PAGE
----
Angus opened the door. Eva was out and running up the steps before I put my tablet away. Monica opened the front door just as her daughter hit the top landing.
Surprised by my wife’s enthusiasm, considering she barely tolerated her mother most of the time, I stared after her curiously.
Cary laughed as he gathered his things and shoved them into a small messenger bag. “One whiff. That’s all it takes.”
“Monica usually bakes these crazy good cookies with peanut butter cups. Eva’s making sure she stashes some before I get in there and eat ’em all.”
Making a mental note to get that recipe, I looked back toward the two women on the porch, catching them exchanging air kisses before they both turned to look my way. At that moment, with Monica dressed in capris and a casual shirt, the similarities between them were striking.
Cary hopped out and took the steps two at a time, barreling directly into Monica’s open-armed embrace and lifting her off her feet. Their laughter rang out through the gathering dusk.
I heard Angus speak to me from where he stood by the open door. “You can’t spend the weekend in the limo, lad.”
Amused, I left my tablet on the seat and stepped out.
He grinned. “It’ll be good for you to have family.”
I set my hand on his shoulder and squeezed. “I already have one.”
For years, Angus had been all I’d had. And he’d been enough.
“Come on, slowpoke!” Eva came back to me, grabbing my hand and dragging me up the steps after her.
“Gideon.” Monica’s smile was wide and warm.
“Monica.” I held out my hand and was startled to be hugged tightly instead.
“I’d tell you to call me Mom,” she said, pulling back. “But I’m afraid I’d feel old.”
Awkwardness morphed into a prickling that ran down my spine. It struck me then that I’d miscalculated to a wide degree.
Marriage to Eva made her mine. It also made me hers, and connected me to her loved ones in a very personal way.
Monica and I had known each other for a while, our paths crossing occasionally because of the various children’s charities we both supported. We’d established particular parameters for our interactions, just as every association followed known protocols.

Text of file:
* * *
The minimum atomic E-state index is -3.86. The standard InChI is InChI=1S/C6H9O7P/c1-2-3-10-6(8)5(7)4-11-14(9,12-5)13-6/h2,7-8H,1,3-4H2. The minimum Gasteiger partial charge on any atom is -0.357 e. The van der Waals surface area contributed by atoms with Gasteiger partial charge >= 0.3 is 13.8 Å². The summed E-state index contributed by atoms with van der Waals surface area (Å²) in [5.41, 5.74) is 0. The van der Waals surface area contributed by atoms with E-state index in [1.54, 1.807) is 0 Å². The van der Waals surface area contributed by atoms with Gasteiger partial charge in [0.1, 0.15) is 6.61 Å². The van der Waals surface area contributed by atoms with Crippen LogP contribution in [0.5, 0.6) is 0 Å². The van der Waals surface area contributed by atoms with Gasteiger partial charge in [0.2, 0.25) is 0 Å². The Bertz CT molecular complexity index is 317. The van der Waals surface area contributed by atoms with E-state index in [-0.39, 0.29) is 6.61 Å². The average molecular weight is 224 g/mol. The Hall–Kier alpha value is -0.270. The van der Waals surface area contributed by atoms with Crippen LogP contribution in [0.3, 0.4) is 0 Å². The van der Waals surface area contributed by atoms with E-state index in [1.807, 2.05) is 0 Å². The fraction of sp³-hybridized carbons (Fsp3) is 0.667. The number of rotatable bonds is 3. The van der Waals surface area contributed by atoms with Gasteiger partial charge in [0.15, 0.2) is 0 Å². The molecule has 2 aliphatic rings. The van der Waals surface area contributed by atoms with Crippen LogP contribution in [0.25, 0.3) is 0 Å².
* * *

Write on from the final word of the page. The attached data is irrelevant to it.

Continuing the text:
Abruptly, that was all blown to hell.
I found myself glancing back at Angus, at a loss. Apparently my predicament was entertaining, since he gave me a wink and left me to my own devices. He rounded the trunk to greet Benjamin Clancy, who waited by the driver’s-side door of the limo.
“The garage is over there,” Monica said, pointing at the two-story building across the road that was a small replica of the main house. “Clancy will make sure your driver gets settled and your bags are brought in.”
Eva tugged on my hand and led me inside. Cary had guessed right. I was inundated with the smell of buttery vanilla. Not candles. Cookies. The homey and comforting scent made me itch to turn around and step back outside.
I wasn’t prepared. I’d come as a guest, Eva’s plus-one. To be a son-in-law, a true member of the family, was a possibility I hadn’t anticipated.
“I love this house,” Eva said, taking me through the archway that framed the opening to the living room.
I saw what I expected. An upscale beach house with white-slipcovered seating and nautical-themed accessories.
“Don’t you love the espresso hardwood floors?” she asked. “I would’ve gone with bleached oak, but that’s so predictable, right? And the green, orange, and yellow accent colors over the usual blue? Makes me want to go rogue when we get back to the Outer Banks.”
She had no idea how much I wanted to get back there now. There at least I’d have more than a second to myself before I had to deal with a houseful of brand-new relatives.
The expansive living area flowed directly into the open kitchen, where Stanton, Martin, Lacey, and Cary all gathered around a large kitchen island with seating for six. The entire space shared the view of the water afforded by a row of sliding glass panels that opened onto a wide veranda.
“Hey!” Eva protested. “You better save me some cookies!”
Stanton grinned and approached us. Dressed in jeans and a polo shirt, he looked like a younger version of the man I knew from our dealings in New York. He’d shed the corporate vibe along with his suit, and I felt like I faced a stranger.
“Eva.” Stanton kissed Eva’s cheek, then turned to me. “Gideon.”
Accustomed to being addressed by my last name, I wasn’t braced for the hug that followed.
“Congratulations,” he said, giving me a firm pat on the back before releasing me.